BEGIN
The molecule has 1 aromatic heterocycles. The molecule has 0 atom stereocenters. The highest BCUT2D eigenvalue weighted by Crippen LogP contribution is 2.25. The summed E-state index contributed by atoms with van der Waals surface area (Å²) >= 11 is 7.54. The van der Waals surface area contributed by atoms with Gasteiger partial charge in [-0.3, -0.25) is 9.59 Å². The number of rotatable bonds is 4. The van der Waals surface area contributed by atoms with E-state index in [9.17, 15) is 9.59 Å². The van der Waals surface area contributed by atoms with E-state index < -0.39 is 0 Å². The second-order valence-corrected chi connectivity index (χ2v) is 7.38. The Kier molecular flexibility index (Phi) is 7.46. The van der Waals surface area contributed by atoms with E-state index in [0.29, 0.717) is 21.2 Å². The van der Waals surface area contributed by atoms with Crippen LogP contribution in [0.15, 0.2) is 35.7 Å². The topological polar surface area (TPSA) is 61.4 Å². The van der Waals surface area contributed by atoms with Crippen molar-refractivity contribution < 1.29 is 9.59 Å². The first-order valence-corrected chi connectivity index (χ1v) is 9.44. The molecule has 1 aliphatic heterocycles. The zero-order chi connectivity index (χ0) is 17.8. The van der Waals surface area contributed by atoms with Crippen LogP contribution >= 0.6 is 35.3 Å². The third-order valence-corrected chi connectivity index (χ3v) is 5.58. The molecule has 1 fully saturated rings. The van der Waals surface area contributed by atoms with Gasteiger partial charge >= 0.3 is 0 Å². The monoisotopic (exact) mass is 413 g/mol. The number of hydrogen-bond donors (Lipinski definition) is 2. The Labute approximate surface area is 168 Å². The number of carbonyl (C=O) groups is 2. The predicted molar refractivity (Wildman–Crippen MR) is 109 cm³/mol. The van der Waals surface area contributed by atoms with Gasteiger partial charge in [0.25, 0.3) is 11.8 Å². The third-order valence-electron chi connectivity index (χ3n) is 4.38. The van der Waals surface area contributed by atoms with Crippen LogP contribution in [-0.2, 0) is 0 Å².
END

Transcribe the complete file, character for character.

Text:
The molecule has 1 aromatic heterocycles. The molecule has 0 atom stereocenters. The highest BCUT2D eigenvalue weighted by Crippen LogP contribution is 2.25. The summed E-state index contributed by atoms with van der Waals surface area (Å²) >= 11 is 7.54. The van der Waals surface area contributed by atoms with Gasteiger partial charge in [-0.3, -0.25) is 9.59 Å². The number of rotatable bonds is 4. The van der Waals surface area contributed by atoms with E-state index in [9.17, 15) is 9.59 Å². The van der Waals surface area contributed by atoms with E-state index < -0.39 is 0 Å². The second-order valence-corrected chi connectivity index (χ2v) is 7.38. The Kier molecular flexibility index (Phi) is 7.46. The van der Waals surface area contributed by atoms with E-state index in [0.29, 0.717) is 21.2 Å². The van der Waals surface area contributed by atoms with Crippen LogP contribution in [0.15, 0.2) is 35.7 Å². The topological polar surface area (TPSA) is 61.4 Å². The van der Waals surface area contributed by atoms with Crippen molar-refractivity contribution < 1.29 is 9.59 Å². The first-order valence-corrected chi connectivity index (χ1v) is 9.44. The molecule has 1 aliphatic heterocycles. The zero-order chi connectivity index (χ0) is 17.8. The van der Waals surface area contributed by atoms with Crippen LogP contribution >= 0.6 is 35.3 Å². The third-order valence-corrected chi connectivity index (χ3v) is 5.58. The molecule has 1 fully saturated rings. The van der Waals surface area contributed by atoms with Gasteiger partial charge >= 0.3 is 0 Å². The monoisotopic (exact) mass is 413 g/mol. The number of hydrogen-bond donors (Lipinski definition) is 2. The Labute approximate surface area is 168 Å². The number of carbonyl (C=O) groups is 2. The predicted molar refractivity (Wildman–Crippen MR) is 109 cm³/mol. The van der Waals surface area contributed by atoms with Gasteiger partial charge in [0.25, 0.3) is 11.8 Å². The third-order valence-electron chi connectivity index (χ3n) is 4.38. The van der Waals surface area contributed by atoms with Crippen LogP contribution in [-0.2, 0) is 0 Å².